Jen Graves wrote today that she didn't think the Frye could have hired someone better. True, if the museum insists on maintaining the delusion that its collection is tip top. I was looking for somebody who'd figure out a way to free the museum from the dead hand of the past, to move the Frye's holdings into storage, deaccession and trade up.
(Graves also wrote Danzker's exhibit, William Hogarth: Nationalism, Mass Media and the Artist, was "awesome-sounding." Awesome? Hogarth is an illustrator in the worse sense of the word. He belongs in picture books accompanying stories.)
1. Hackett tries to portray Birnie Danzker as a one-note Munich Secessionist. To this I can only respond: Did you actually read her resume or just the press release? It isn't really true that Birnie Danzker has "chosen to focus" on the Munich Secessionists. She spent 13 of her 32 years in the business running the Villa Stuck in Munich, but even her time there was expansive, yielding major traveling exhibitions of African (curated by Okwui Enwezor) and Chinese art.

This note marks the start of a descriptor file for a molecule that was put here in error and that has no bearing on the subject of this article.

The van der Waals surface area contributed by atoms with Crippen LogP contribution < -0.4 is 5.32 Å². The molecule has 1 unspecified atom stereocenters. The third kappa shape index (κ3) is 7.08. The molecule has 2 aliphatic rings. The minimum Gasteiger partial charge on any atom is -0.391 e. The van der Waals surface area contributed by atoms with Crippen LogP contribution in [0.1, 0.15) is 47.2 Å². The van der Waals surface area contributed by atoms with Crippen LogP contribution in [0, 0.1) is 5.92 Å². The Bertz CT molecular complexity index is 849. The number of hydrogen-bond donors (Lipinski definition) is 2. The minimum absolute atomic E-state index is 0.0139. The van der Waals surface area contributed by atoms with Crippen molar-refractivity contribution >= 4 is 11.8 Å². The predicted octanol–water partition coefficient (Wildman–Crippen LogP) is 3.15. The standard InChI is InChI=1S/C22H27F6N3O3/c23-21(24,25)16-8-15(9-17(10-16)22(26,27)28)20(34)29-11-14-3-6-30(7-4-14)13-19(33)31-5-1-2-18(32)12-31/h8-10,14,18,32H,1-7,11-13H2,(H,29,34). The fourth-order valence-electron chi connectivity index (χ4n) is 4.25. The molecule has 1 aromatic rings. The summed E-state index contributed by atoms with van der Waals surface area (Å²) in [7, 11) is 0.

2. There is no delusion that the Frye's collection is "tip top." I have never in my life met a single person who harbors that delusion. This non-tip-top collection is nevertheless the founding collection and the museum must deal with it. Birnie Danzker's show brought some great stuff here; of course it also was full of weirdo duds, as I wrote at the time. That's the story of the Munich Secessionists. Telling it isn't selling it.
3. I cannot even address a person who dismisses Hogarth.